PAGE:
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Bin Laden Raid Avenged CIA Deaths, A Secret Until Now

Two agents among 44 U.S. Embassy workers killed in 1988 bomb blast in Kenya

HUCKABY HARDY
In this Aug. 22, 1998 photo, pallbearers carry the flag-covered casket of Molly Carol Huckaby Hardy down the steps of First Baptist Church in Valdosta, Ga. Hardy, and Uttamlal “Tom” Shah were among the 44 people killed in the U.S. Embassy bombing in Kenya in 1998. Though it has never been publicly acknowledged, they were working undercover for the CIA. (Photo credit: Paul Leavy / AP

By Adam Goldman and Matt Apuzzo

May 29, 2011

WASHINGTON — For a small cadre of CIA veterans, the death of Osama bin Laden was more than just a national moment of relief and closure. It was also a measure of payback, a settling of a score for a pair of deaths, the details of which have remained a secret for 13 years.

Tom Shah and Molly Huckaby Hardy were among the 44 U.S. Embassy employees killed when a truck bomb exploded outside the embassy compound in Kenya in 1998.

Though it has never been publicly acknowledged, the two were working undercover for the CIA. In al-Qaida’s war on the United States, they are believed to be the first CIA casualties. …

Their CIA ties were described to The Associated Press by a half-dozen current and former U.S. officials who spoke on condition of anonymity because Shaw’s and Hardy’s jobs are still secret, even now. …

Bin Laden said the embassy in Nairobi was targeted because it was a major CIA station. He died never knowing that he had killed two CIA officers there.

Full story

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Related reports on this site


Kenya embassy bombing

Osama bin Laden’s Successor Named (May 18, 2011)

Al-Qaida Leadership Roles (May 4, 2011)

Osama bin Laden Dead (May 1, 2011)

New Details in CIA Bombing (Jan. 10, 2010)

CIA Zawahiri Team Decimated (Jan. 4, 2010)

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FROM THE ARCHIVES: One Year Ago — May 29, 2010

1,000th Troop Killed in Afghanistan

Image: Brothers of Jacob Leicht
Jonathan Leicht, left, and Jesse Leicht pose with a photo of their brother, Marine Cpl. Jacob Leicht, May 29, 2010 in Kerrville, Texas. (Photo credit: Eric Gay / AP)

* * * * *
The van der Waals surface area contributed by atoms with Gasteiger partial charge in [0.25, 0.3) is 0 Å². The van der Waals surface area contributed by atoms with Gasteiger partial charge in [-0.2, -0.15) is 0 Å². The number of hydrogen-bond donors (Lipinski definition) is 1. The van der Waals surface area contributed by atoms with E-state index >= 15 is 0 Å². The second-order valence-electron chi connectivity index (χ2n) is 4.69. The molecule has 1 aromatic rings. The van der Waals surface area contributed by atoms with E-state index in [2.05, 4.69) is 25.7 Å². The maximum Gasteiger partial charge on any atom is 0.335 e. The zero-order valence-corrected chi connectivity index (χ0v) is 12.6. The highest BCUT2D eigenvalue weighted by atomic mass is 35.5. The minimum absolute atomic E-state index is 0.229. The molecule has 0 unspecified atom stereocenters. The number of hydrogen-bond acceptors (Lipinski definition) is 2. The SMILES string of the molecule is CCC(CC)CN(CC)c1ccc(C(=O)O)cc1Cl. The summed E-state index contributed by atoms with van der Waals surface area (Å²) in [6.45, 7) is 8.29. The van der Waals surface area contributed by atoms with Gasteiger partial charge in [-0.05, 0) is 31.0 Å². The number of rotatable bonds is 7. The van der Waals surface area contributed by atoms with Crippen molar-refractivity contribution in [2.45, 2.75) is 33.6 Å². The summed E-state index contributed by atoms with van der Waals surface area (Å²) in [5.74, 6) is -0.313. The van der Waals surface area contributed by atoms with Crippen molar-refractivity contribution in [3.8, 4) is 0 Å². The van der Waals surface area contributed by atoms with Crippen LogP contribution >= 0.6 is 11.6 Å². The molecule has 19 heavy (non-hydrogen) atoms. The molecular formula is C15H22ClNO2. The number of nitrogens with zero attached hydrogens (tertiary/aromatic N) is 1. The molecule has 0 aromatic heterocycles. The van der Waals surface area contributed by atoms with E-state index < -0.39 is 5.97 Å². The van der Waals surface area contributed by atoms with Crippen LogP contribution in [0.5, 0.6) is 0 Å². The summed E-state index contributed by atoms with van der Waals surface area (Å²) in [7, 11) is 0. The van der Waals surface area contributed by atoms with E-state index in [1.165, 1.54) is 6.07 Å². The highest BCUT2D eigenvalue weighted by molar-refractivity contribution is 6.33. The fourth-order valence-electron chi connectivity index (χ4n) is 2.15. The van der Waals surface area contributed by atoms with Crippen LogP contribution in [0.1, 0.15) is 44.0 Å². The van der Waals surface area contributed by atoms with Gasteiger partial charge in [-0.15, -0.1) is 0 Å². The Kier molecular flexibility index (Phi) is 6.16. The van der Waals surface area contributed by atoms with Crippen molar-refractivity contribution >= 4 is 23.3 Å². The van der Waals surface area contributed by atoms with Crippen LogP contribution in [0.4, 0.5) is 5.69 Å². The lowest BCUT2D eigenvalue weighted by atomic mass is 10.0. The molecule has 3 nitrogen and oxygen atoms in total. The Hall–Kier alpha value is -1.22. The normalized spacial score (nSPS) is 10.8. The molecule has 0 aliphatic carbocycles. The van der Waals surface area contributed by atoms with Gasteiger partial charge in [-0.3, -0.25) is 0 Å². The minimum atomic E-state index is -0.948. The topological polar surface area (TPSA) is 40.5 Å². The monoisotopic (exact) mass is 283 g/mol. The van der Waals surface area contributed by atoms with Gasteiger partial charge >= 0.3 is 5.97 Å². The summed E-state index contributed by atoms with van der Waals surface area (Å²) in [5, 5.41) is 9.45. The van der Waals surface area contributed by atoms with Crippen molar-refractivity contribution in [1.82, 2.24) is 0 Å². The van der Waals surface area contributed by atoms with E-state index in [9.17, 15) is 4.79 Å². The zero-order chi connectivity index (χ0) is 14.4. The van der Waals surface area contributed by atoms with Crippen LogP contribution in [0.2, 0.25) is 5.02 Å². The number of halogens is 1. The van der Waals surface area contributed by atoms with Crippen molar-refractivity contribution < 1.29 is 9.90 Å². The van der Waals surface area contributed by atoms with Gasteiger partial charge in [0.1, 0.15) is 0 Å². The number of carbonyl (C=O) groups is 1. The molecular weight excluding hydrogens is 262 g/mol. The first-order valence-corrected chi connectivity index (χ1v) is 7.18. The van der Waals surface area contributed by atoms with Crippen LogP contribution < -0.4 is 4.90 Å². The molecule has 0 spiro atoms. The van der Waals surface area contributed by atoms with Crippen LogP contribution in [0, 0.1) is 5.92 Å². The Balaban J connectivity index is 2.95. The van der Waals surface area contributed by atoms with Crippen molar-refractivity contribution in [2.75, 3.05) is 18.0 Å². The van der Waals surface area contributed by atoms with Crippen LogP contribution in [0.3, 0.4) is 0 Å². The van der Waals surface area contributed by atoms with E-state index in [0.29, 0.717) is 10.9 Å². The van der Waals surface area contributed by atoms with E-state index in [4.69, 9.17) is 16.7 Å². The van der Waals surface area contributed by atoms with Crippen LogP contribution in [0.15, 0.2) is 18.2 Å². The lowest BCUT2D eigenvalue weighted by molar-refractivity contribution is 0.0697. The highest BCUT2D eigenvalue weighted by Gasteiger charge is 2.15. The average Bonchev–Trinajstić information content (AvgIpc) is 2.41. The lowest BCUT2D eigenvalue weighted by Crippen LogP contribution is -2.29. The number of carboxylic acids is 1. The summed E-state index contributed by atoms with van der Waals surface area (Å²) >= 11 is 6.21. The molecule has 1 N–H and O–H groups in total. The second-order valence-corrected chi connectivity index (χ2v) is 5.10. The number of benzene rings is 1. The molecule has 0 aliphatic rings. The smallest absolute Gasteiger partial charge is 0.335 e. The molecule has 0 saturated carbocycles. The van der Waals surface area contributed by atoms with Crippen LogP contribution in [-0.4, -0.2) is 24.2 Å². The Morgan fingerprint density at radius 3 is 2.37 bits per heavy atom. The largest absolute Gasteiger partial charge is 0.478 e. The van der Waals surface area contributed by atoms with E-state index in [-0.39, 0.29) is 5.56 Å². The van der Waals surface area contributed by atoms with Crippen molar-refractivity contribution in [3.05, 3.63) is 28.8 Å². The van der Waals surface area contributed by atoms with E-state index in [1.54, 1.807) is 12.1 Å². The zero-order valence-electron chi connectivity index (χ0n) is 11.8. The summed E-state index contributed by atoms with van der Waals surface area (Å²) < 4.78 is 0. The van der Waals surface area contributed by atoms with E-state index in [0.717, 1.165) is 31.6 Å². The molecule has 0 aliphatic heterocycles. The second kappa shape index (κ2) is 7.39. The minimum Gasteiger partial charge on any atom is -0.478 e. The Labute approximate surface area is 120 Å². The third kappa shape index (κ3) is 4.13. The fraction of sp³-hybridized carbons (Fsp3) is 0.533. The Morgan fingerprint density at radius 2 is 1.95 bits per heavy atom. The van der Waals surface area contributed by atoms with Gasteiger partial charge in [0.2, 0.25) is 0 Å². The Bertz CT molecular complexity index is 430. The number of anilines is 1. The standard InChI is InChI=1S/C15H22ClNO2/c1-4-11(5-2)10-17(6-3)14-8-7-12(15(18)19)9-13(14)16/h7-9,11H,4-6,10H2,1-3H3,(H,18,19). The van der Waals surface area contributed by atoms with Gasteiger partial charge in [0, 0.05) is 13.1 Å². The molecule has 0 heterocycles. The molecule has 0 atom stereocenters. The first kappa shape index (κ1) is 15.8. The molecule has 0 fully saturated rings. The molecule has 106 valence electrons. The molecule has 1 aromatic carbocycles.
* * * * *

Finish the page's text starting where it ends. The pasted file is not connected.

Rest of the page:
One year ago today, I reported that Marine Cpl. Jacob C. Leicht, 24, of College Station, Texas, became the 1,000th U.S. service member killed in Afghanistan when he stepped on an explosive device May 27, 2010 in Helmand province.

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FROM THE ARCHIVES: Two Years Ago — May 29, 2009

Iraq: May Deadliest in 8 Months

Two years ago, on May 29, 2011, I reported that with at least 24 U.S. service members dead, May 2009 was the deadliest month for American forces in Iraq since September 2008, when 25 died.

National Guard Sgt. Paul F. Brooks, 34, Joplin, Mo., died May 21, 2009 near Baghdad, Iraq, of wounds sustained when his unit was attacked with a car bomb while on dismounted patrol. Brooks, originally from Jonesboro, Ark., was an Army medic assigned to the 935th Aviation Support Battalion, Springfield, Missouri He was on his second tour in Iraq.

In addition to his mother and father, Barbara and Paul David Brooks, Sgt. Brooks is survived by his wife, Nicole, and seven children – Hayley, 14; Harmony, 11; Seth, 7; Logan, 6; Aiden, 5; Samara, 3; and Denver, 2.

According to his sister, Nikki Winn, “He didn’t have to go to Iraq. … He joined full time to help his family. … It meant more money to help support his family.”

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2 Responses to “First CIA Casualties in al-Qaida’s War on U.S. Avenged”
  1. Immelman for Congress » Blog Archive » Osama bin Laden’s Successor, Interim Operational Leader Named Says:

    [...] First CIA Casualties in al-Qaida’s War on U.S. Avenged (May 29, 2011) [...]

  2. Immelman for Congress » Blog Archive » Ayman Al-Zawahiri Succeeds Osama bin Laden as al-Qaida Leader Says:

    [...] First CIA Casualties in al-Qaida’s War on U.S. Avenged (May 29, 2011) [...]

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